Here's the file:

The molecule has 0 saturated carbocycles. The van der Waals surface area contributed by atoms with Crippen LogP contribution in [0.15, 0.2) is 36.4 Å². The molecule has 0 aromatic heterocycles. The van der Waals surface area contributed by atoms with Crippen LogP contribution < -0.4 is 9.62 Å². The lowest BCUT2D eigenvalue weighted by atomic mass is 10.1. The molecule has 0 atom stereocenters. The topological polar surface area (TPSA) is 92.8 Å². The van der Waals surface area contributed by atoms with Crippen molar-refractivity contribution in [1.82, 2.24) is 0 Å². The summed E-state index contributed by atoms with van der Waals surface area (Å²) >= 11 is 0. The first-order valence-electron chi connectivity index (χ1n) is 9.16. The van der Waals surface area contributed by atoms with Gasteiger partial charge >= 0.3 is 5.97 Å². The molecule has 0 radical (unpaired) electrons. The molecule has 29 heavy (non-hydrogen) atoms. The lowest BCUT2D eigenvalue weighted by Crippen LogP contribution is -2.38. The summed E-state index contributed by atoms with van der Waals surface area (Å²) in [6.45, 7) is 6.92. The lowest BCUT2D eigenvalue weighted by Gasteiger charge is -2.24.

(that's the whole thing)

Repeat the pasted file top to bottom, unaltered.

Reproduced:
The molecule has 0 saturated carbocycles. The van der Waals surface area contributed by atoms with Crippen LogP contribution in [0.15, 0.2) is 36.4 Å². The molecule has 0 aromatic heterocycles. The van der Waals surface area contributed by atoms with Crippen LogP contribution < -0.4 is 9.62 Å². The lowest BCUT2D eigenvalue weighted by atomic mass is 10.1. The molecule has 0 atom stereocenters. The topological polar surface area (TPSA) is 92.8 Å². The van der Waals surface area contributed by atoms with Crippen molar-refractivity contribution in [1.82, 2.24) is 0 Å². The summed E-state index contributed by atoms with van der Waals surface area (Å²) >= 11 is 0. The first-order valence-electron chi connectivity index (χ1n) is 9.16. The van der Waals surface area contributed by atoms with Gasteiger partial charge >= 0.3 is 5.97 Å². The molecule has 0 radical (unpaired) electrons. The molecule has 29 heavy (non-hydrogen) atoms. The lowest BCUT2D eigenvalue weighted by Crippen LogP contribution is -2.38. The summed E-state index contributed by atoms with van der Waals surface area (Å²) in [6.45, 7) is 6.92. The lowest BCUT2D eigenvalue weighted by Gasteiger charge is -2.24.